Imaginative Approaches to Combating Climate Change Locally
Edited by Michael Peters, Shane Fudge and Tim Jackson
Chapter 12: Intentional Community Carbon Reduction and Climate Change Action: From Ecovillages to Transition Towns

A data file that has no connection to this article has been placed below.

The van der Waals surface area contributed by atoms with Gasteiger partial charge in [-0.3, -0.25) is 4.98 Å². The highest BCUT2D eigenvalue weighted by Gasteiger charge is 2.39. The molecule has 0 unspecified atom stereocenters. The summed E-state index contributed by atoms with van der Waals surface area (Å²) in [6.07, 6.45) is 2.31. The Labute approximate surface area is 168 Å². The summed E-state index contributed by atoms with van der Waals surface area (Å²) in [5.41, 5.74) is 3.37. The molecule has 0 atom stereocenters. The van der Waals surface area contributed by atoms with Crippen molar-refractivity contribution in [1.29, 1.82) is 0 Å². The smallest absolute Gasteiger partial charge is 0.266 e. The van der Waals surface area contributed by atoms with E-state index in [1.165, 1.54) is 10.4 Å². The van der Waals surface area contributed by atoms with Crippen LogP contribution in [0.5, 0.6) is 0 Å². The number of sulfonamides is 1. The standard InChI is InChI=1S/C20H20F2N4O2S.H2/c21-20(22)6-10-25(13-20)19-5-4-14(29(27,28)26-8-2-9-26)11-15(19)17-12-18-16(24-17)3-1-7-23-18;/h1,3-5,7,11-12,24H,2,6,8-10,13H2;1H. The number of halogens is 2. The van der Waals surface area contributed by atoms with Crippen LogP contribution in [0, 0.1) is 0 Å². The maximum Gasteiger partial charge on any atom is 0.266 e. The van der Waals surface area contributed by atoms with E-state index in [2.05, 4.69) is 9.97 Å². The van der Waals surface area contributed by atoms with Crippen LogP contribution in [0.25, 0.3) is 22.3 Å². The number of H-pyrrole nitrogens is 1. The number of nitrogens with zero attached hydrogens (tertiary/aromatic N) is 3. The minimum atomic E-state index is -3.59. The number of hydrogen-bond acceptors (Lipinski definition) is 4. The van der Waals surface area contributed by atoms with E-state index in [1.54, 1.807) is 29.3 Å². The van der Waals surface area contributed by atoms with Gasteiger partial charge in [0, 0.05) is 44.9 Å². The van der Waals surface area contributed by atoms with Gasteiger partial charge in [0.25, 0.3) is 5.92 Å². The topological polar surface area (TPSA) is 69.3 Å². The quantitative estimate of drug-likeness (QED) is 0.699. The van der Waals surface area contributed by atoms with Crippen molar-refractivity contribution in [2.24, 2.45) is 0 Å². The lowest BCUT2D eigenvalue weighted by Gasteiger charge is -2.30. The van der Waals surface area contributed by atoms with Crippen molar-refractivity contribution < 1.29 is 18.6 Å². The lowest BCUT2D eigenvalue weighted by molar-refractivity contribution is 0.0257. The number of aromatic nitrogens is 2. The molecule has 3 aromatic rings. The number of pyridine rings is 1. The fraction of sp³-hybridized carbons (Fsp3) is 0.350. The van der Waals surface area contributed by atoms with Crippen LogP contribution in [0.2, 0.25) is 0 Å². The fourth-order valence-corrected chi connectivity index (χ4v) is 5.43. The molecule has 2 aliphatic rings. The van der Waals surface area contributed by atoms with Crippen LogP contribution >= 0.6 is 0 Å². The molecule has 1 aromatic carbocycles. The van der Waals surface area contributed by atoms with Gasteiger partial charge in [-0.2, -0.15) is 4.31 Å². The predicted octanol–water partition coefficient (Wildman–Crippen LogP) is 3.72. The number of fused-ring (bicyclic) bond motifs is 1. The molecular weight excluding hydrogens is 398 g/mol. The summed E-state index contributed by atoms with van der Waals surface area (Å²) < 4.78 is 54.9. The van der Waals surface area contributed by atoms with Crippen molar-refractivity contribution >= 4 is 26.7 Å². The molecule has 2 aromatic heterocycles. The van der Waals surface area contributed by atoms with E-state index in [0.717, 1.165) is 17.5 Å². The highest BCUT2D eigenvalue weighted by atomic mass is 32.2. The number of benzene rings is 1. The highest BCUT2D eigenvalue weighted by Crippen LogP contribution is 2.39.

Joshua Lockyer Public awareness has risen to such an extent that climate change is not just a topic of conversation but a call to action to make major changes in consumer lifestyles. (Crate and Nutall, 2009, p. 11) Climate change makes this carbon reduction transition essential. Peak oil makes it inevitable. Transition initiatives make it feasible, viable and attractive. (Transition Towns, 2009) INTRODUCTION The Earth’s climate is changing with potentially grave consequences for human societies. Despite growing scientific consensus that the rate and nature of climate change are due at least in part to human activities, policy-driven attempts to alter these activity patterns and reduce our collective carbon footprint continue to fall far short of their goals. Climate scientists suggest that if we are to avert climate catastrophe, we must greatly reduce the rates at which we burn fossil fuels, cut down forests and disturb our soils. Yet, more than a decade after Kyoto, global carbon emissions continue to grow (Intergovernmental Panel on Climate Change, 2007). In the light of the fact that a wide variety of government-sponsored climate initiatives have failed to bring about appropriate action to slow the emission of greenhouse gases, it is useful to explore local, communitybased carbon reduction initiatives and consider ways that scholars and government officials can support and build on their efforts. Throughout the developed world where consumption patterns are a root cause of carbon dioxide emissions, groups of people are coming together in small-scale, intentional community groups to voluntarily and 197 198...
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